Electrician is coming later this week to move some of my can lights. I'll do the final speaker cutouts after he moves the lights. My new speakers are larger than the old 6" ones, so I have some play. Drywaller is coming after I decide on the final speaker positions.

You could do some research on in-ceiling subwoofers. I haven't used any for distributed audio, but I've read it's certainly the best way to get good bass for whole-house audio.



When searching for trimless speakers, also use the search terms 'narrow bezel' and 'disappearing'.

Many speaker manufacturers use it as a feature of their higher priced models, but even Monoprice has trimless grills now.

Edit - I don't mean to imply that you don't know how to build backboxes. I just thought this might be a good place to post this info, for posterity. wink.gif

If I had to build backboxes again, for these speakers, they would have been rectangular, and larger. They are currently about 1.1 cubic feet.

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post #8 of 13 Old 10-28-2013, 12:04 PM - Thread Starter
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Thanks for the info. I have 2x12's above, so I should have enough room to build the box and leave a little airspace in back of it to help reduce the sound transmission upstairs (if I have time to build them before the ceiling is covered back up smile.gif ).
I may be leaning to go with 6' speakers if I have a sub (those will match the recessed lighting better). I still have to pick out the speakers.
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post #9 of 13 Old 10-28-2013, 01:01 PM
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Harman/Core support confirmed that these Revel 783 speakers are not designed for back boxes, but should have 2 cubic feet, if back boxes are required.

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post #10 of 13 Old 10-29-2013, 04:38 AM
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The backboxes would increase sound transmission to the floor above. To reduce transmission, fill the cavity with insulation, above the speaker, and/or make the box smaller than the joist cavity.

You could line a box with material that would reduce sound transmission, e.g. QuietRock (or other brand of damped drywall), but I would definitely make the box smaller than the joist cavity. You don't want the subfloor above to be a part of the box; air gap helps.

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post #11 of 13 Old 10-29-2013, 04:59 AM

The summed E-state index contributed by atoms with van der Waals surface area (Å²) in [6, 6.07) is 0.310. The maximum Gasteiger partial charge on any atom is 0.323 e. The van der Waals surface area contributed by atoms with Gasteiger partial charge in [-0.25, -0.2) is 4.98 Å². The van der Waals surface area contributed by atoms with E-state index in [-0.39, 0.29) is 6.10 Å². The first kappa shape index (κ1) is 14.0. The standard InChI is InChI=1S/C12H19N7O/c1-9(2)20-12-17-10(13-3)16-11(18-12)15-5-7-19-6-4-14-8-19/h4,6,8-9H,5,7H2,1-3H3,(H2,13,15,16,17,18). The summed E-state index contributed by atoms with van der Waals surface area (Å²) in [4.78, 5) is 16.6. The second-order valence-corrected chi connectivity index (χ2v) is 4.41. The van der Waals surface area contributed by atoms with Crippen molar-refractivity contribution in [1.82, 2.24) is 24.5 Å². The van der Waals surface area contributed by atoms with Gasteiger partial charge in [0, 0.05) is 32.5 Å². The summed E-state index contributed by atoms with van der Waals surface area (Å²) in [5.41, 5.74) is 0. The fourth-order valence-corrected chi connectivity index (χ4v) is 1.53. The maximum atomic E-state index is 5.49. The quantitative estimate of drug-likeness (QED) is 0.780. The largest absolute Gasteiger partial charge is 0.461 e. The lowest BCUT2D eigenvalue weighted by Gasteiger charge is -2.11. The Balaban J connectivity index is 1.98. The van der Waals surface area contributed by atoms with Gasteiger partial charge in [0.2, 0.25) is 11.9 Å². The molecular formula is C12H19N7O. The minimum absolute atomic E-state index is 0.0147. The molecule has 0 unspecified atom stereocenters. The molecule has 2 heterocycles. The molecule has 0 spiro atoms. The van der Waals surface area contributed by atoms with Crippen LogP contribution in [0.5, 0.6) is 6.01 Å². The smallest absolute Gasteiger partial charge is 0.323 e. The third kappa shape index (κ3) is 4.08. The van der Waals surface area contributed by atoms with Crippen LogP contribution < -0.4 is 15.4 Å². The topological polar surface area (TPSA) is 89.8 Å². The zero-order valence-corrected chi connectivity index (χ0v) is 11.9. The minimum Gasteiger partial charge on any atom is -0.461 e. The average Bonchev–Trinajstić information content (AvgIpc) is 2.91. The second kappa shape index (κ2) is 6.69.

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In your kitchen remodel situation, I think having your trim guy or kitchen installer build boxes to your specs, and screwing them to a joist, would be a good option.

Ideally the boxes would not be in contact with the joists, to help reduce sound transmission to the floor above, but keeping it simple may get it done.

Lining up the speakers with the downlights is a challenge. The backboxes will make it harder. Your downlights, if 'old work' (installed before the drywall ceiling was installed), are abutting joists. You're now moving the speaker away from the joist with the additional back box material.

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post #12 of 13 Old 10-29-2013, 05:43 AM - Thread Starter
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Thanks. That is a good idea, I should probably just try to keep it simple. I need to move fast to figure out what speakers (or at least size) I am going to use. The recessed lighting is going to be new, so I can probably make them close enough.
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post #13 of 13 Old 10-29-2013, 10:08 AM
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The positions of the lights will be chosen by someone, at some point. Be there, so the speaker positions can be taken into account.

To make it super simple, use trim rings, for the speakers.

Pick a speaker, buy the trim rings, and hand them to the electrician. Then, after the electrician is done, fasten the wood backboxes to the trim rings, so the boxes don't touch the joists or subfloor above. The drywall guy will do the cutouts for the speakers, and they will be aligned perfectly with the downlights. This is the reason for trim rings.

Don't forget fiberglass R19 insulation, throughout the kitchen ceiling, if there is a bedroom above the kitchen. Maybe you can fit some in between the backbox and the subfloor above, too.

Believe nothing, no matter where you read it, or who said it, no matter if I have said it, unless it agrees with your own reason and your own common sense. -Buddha